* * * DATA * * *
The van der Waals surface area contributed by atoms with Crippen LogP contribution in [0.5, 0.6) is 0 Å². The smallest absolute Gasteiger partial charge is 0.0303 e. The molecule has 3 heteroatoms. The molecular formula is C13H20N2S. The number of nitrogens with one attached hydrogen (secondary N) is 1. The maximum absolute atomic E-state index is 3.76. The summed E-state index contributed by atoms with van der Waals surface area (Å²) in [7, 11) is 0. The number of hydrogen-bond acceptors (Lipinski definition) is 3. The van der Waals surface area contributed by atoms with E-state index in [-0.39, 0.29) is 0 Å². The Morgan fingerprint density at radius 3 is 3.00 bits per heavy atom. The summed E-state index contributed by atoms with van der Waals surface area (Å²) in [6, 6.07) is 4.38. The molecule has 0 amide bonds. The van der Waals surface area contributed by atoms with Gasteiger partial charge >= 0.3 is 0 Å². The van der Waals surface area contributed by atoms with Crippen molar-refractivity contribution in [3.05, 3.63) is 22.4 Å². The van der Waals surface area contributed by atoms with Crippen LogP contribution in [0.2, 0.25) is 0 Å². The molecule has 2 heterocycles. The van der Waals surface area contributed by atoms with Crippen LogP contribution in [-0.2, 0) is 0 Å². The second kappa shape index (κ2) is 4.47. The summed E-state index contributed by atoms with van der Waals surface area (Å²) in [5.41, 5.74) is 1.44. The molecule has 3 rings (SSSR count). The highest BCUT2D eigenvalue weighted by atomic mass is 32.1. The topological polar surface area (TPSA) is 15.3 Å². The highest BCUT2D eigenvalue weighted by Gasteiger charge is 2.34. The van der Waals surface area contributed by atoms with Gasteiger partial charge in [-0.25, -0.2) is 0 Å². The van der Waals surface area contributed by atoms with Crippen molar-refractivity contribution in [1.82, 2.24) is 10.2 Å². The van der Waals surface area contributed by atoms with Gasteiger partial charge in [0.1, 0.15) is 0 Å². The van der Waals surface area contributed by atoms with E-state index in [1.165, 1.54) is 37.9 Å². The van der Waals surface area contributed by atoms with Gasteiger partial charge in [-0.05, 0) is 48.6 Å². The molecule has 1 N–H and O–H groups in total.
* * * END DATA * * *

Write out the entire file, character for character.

The van der Waals surface area contributed by atoms with Crippen LogP contribution in [0.5, 0.6) is 0 Å². The smallest absolute Gasteiger partial charge is 0.0303 e. The molecule has 3 heteroatoms. The molecular formula is C13H20N2S. The number of nitrogens with one attached hydrogen (secondary N) is 1. The maximum absolute atomic E-state index is 3.76. The summed E-state index contributed by atoms with van der Waals surface area (Å²) in [7, 11) is 0. The number of hydrogen-bond acceptors (Lipinski definition) is 3. The van der Waals surface area contributed by atoms with E-state index in [-0.39, 0.29) is 0 Å². The Morgan fingerprint density at radius 3 is 3.00 bits per heavy atom. The summed E-state index contributed by atoms with van der Waals surface area (Å²) in [6, 6.07) is 4.38. The molecule has 0 amide bonds. The van der Waals surface area contributed by atoms with Gasteiger partial charge >= 0.3 is 0 Å². The van der Waals surface area contributed by atoms with Crippen molar-refractivity contribution in [3.05, 3.63) is 22.4 Å². The van der Waals surface area contributed by atoms with Crippen LogP contribution in [0.2, 0.25) is 0 Å². The molecule has 2 heterocycles. The van der Waals surface area contributed by atoms with Crippen LogP contribution in [-0.2, 0) is 0 Å². The second kappa shape index (κ2) is 4.47. The summed E-state index contributed by atoms with van der Waals surface area (Å²) in [5.41, 5.74) is 1.44. The molecule has 3 rings (SSSR count). The highest BCUT2D eigenvalue weighted by atomic mass is 32.1. The topological polar surface area (TPSA) is 15.3 Å². The highest BCUT2D eigenvalue weighted by Gasteiger charge is 2.34. The van der Waals surface area contributed by atoms with Gasteiger partial charge in [-0.25, -0.2) is 0 Å². The van der Waals surface area contributed by atoms with Crippen molar-refractivity contribution in [1.82, 2.24) is 10.2 Å². The van der Waals surface area contributed by atoms with Gasteiger partial charge in [0.1, 0.15) is 0 Å². The van der Waals surface area contributed by atoms with E-state index in [1.165, 1.54) is 37.9 Å². The van der Waals surface area contributed by atoms with Gasteiger partial charge in [-0.05, 0) is 48.6 Å². The molecule has 1 N–H and O–H groups in total.